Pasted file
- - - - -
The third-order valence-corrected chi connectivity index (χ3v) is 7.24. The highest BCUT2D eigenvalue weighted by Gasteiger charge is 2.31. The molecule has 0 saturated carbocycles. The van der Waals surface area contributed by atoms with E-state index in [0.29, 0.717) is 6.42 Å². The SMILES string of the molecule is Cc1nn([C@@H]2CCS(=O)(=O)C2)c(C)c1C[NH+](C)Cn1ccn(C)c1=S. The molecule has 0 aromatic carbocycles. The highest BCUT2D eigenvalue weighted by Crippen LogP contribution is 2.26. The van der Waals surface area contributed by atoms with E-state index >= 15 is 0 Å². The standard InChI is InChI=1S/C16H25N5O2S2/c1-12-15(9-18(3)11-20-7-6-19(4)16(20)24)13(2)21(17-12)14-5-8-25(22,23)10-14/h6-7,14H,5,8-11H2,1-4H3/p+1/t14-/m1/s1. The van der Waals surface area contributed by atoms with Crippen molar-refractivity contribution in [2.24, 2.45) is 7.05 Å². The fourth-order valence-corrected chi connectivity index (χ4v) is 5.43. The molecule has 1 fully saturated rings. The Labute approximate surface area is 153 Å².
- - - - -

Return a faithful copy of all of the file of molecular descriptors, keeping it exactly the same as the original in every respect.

The third-order valence-corrected chi connectivity index (χ3v) is 7.24. The highest BCUT2D eigenvalue weighted by Gasteiger charge is 2.31. The molecule has 0 saturated carbocycles. The van der Waals surface area contributed by atoms with E-state index in [0.29, 0.717) is 6.42 Å². The SMILES string of the molecule is Cc1nn([C@@H]2CCS(=O)(=O)C2)c(C)c1C[NH+](C)Cn1ccn(C)c1=S. The molecule has 0 aromatic carbocycles. The highest BCUT2D eigenvalue weighted by Crippen LogP contribution is 2.26. The van der Waals surface area contributed by atoms with E-state index >= 15 is 0 Å². The standard InChI is InChI=1S/C16H25N5O2S2/c1-12-15(9-18(3)11-20-7-6-19(4)16(20)24)13(2)21(17-12)14-5-8-25(22,23)10-14/h6-7,14H,5,8-11H2,1-4H3/p+1/t14-/m1/s1. The van der Waals surface area contributed by atoms with Crippen molar-refractivity contribution in [2.24, 2.45) is 7.05 Å². The fourth-order valence-corrected chi connectivity index (χ4v) is 5.43. The molecule has 1 fully saturated rings. The Labute approximate surface area is 153 Å².